Things You Can and Can’t Deduct When Starting a Business


If you are on the verge of using your personal savings to launch a startup, you should probably read on and see that many of the costs are actually tax deductible.

In this article, we will try to be as thorough as possible and help you figure out what you can and can’t deduct during the startup phase of your company, to spend strategically while also getting a better return when tax time comes.

The startup phase of your company

Expenses registered during the startup stage of your business are categorized in a different way from the standard business expenses. Being able to distinguish between the two will depend on when the cost will be incurred.

As far as the IRS is concerned, a company is still in the “startup phase” until you hang the open sign on your door, open your doors for business, or even until you begin to see any income from the business – whichever comes first. The costs during this period fall under the startup costs category.

However, once you’ve made your first sale, the costs will be categorized as business expenses.

Still, you should take into account that not everything can be claimed as a startup expense during the business startup phase. Let’s start by seeing what expenses cannot be deducted, and then move on to the expenses you can deduct during this stage of your business.

Here are the non deductible expenses:

There is a threshold to the amount of startup costs that can be deducted during the first year of your company. Should you incur over $50,000 in startup costs, the available first year deductions will be lowered for you by the amount that you exceeded $50,000. As an example, if you incur $55,000 in startup costs, you will be able to deduct only $5,000 in the first year of business (only $5,000 minus the amount you exceeded $50,000).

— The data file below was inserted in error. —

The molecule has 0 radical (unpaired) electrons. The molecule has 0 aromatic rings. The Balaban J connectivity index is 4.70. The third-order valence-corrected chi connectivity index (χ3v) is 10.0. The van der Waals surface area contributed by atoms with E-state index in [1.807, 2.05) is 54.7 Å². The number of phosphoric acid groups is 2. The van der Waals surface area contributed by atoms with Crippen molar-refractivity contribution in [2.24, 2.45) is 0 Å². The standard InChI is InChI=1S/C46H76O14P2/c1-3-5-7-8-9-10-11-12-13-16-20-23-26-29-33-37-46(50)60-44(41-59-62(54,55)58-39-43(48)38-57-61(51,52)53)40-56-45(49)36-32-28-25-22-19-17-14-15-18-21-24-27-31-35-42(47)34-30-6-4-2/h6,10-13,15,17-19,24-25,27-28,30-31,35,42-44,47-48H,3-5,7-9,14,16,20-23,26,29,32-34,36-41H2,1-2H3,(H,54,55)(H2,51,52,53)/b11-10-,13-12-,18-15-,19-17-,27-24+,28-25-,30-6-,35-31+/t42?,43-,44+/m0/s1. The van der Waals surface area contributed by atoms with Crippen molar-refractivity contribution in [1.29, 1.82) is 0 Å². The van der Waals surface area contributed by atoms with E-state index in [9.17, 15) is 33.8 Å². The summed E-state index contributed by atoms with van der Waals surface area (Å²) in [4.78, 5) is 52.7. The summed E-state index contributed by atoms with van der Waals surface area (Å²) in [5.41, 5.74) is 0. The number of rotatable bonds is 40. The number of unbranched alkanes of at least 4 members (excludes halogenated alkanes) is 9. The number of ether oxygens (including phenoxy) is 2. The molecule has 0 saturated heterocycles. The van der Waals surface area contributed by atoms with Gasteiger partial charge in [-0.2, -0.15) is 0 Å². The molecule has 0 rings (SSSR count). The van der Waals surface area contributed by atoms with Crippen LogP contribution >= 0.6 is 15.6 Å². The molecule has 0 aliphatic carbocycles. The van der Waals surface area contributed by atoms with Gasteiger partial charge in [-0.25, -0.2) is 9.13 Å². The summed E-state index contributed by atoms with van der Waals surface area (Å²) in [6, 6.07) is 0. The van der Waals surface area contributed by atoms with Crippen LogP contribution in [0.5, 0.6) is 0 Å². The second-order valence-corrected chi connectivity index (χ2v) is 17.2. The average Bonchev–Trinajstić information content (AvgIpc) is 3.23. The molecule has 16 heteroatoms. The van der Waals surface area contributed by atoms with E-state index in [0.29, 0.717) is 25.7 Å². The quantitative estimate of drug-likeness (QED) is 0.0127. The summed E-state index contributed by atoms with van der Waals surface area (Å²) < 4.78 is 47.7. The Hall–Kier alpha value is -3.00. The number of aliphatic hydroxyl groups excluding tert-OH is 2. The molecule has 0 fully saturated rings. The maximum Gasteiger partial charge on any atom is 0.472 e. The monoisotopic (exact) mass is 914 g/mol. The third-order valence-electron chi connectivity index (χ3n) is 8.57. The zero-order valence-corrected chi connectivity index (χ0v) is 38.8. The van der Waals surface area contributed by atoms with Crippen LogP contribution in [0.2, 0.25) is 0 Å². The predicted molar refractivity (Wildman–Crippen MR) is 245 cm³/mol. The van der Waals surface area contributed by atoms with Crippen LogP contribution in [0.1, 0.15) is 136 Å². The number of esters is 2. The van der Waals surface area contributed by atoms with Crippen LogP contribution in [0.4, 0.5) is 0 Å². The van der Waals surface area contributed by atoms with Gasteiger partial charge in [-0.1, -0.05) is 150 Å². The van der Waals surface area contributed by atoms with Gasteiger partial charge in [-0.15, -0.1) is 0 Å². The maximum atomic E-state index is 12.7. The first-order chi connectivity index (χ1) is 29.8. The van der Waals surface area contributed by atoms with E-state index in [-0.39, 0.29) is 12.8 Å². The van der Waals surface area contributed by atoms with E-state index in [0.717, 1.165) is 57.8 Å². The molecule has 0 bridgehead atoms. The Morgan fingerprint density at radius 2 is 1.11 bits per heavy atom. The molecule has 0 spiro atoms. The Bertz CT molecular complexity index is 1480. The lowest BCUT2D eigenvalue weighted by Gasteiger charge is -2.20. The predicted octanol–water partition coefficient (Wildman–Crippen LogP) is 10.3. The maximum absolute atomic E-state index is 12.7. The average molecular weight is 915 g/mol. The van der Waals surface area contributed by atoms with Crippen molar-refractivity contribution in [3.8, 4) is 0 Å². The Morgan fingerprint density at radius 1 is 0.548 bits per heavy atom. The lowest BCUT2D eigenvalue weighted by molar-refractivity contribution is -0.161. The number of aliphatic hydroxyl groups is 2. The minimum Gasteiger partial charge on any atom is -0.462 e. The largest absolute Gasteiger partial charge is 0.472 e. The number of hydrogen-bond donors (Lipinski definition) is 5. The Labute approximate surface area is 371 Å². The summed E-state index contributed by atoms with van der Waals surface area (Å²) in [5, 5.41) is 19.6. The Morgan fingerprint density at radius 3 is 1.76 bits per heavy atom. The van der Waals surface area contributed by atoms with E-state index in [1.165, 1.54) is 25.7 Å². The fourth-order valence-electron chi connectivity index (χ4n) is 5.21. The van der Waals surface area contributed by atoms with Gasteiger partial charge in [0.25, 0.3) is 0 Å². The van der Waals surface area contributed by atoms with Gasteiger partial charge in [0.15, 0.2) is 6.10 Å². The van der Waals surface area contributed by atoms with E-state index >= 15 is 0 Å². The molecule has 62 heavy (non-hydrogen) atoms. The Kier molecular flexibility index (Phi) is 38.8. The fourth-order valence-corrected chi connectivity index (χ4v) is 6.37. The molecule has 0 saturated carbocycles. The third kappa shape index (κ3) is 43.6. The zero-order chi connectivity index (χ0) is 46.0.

Following the first year, you are able to amortize the remaining costs over a period of 3 years. By following this logic, if you surpass the $55,000 threshold in startup costs, you will not be able to deduct any costs during your first year, and instead you will have to amortize all of your startup costs.

Let’s move on to the deductible expenses during the startup phase:

The total amount of costs incurred during the startup phase of your business will dictate the amount you are able to deduct as startup costs. If the startup expenses will remain under the $50,000 threshold, you are able to deduct $5,000 in startup costs during the first year of business.

You should also know that deductible expenses during the startup phase of your company fall into two separate categories. One is related to research while the second one is the actual formation of business. Let us take a closer look at the specific types of startup expenses that can be deducted:

The process of investigating the creation or the acquisition of an active trade or business

Research costs that can be deducted as startup expenses include the following:

  • Product analysis
  • Surveying markets
  • Visiting potential business locations
  • The cost of getting a business ready to be operational

Moreover, you can claim these expenses as well as part of the set-up-phase:

  • The training of your employees and their wages
  • Consultant fees
  • Advertising
  • Travel costs
  • Incorporation fees or organization pertaining fees

Still, can a business owner deduct expenses if the business never launches?

Hypothetically, if you were to invest all this time and money to get your business ready to take off the ground and something unexpected derails your plans, what are you supposed to do then? While the time you’ve invested cannot be recovered, you can get back some of your money in the form of tax breaks.

The good news is that even though you will never be able to launch your business, you can still deduct the set-up costs incurred.

However, this depends on the specificity levels of your research. For example, personal expenses incurred while researching the creation or acquisition of a specific business can be deducted on Form 1040 (Schedule A) under “miscellaneous expenses”.

Still, if you conduct general research without having a certain business in mind and your research offers no concrete results, you are not able to deduct those investigation costs.

Regardless of how much money you poured into your new business, the possibility to deduct the costs will reduce the impact on your own financial health. Properly understanding what expenses you can and can’t deduct during the startup phase of your company will prepare you to make smarter decisions with not only your taxes, but also with your startup costs.

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